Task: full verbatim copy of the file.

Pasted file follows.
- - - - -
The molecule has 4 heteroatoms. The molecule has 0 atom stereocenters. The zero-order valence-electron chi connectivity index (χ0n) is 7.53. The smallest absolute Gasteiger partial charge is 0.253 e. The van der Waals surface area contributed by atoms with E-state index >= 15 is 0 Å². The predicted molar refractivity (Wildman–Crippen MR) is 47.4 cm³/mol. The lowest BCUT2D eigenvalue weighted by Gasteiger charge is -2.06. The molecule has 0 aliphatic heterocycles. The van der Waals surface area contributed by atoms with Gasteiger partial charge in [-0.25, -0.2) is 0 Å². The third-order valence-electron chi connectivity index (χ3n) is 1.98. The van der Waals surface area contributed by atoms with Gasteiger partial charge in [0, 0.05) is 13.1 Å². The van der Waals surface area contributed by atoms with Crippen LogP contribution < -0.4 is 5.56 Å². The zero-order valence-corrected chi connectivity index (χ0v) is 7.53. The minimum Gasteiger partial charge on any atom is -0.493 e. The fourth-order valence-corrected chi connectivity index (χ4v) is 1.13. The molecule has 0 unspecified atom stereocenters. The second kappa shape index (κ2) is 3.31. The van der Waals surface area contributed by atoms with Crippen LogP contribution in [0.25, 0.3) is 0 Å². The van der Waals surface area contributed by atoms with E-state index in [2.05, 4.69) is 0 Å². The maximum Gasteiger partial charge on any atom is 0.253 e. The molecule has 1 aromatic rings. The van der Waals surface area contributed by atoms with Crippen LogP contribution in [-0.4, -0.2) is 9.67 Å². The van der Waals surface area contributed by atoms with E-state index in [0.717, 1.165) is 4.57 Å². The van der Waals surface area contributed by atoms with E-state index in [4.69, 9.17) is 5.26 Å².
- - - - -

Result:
The molecule has 4 heteroatoms. The molecule has 0 atom stereocenters. The zero-order valence-electron chi connectivity index (χ0n) is 7.53. The smallest absolute Gasteiger partial charge is 0.253 e. The van der Waals surface area contributed by atoms with E-state index >= 15 is 0 Å². The predicted molar refractivity (Wildman–Crippen MR) is 47.4 cm³/mol. The lowest BCUT2D eigenvalue weighted by Gasteiger charge is -2.06. The molecule has 0 aliphatic heterocycles. The van der Waals surface area contributed by atoms with Gasteiger partial charge in [-0.25, -0.2) is 0 Å². The third-order valence-electron chi connectivity index (χ3n) is 1.98. The van der Waals surface area contributed by atoms with Gasteiger partial charge in [0, 0.05) is 13.1 Å². The van der Waals surface area contributed by atoms with Crippen LogP contribution < -0.4 is 5.56 Å². The zero-order valence-corrected chi connectivity index (χ0v) is 7.53. The minimum Gasteiger partial charge on any atom is -0.493 e. The fourth-order valence-corrected chi connectivity index (χ4v) is 1.13. The molecule has 0 unspecified atom stereocenters. The second kappa shape index (κ2) is 3.31. The van der Waals surface area contributed by atoms with Crippen LogP contribution in [0.25, 0.3) is 0 Å². The van der Waals surface area contributed by atoms with E-state index in [2.05, 4.69) is 0 Å². The maximum Gasteiger partial charge on any atom is 0.253 e. The molecule has 1 aromatic rings. The van der Waals surface area contributed by atoms with Crippen LogP contribution in [-0.4, -0.2) is 9.67 Å². The van der Waals surface area contributed by atoms with E-state index in [0.717, 1.165) is 4.57 Å². The van der Waals surface area contributed by atoms with E-state index in [4.69, 9.17) is 5.26 Å².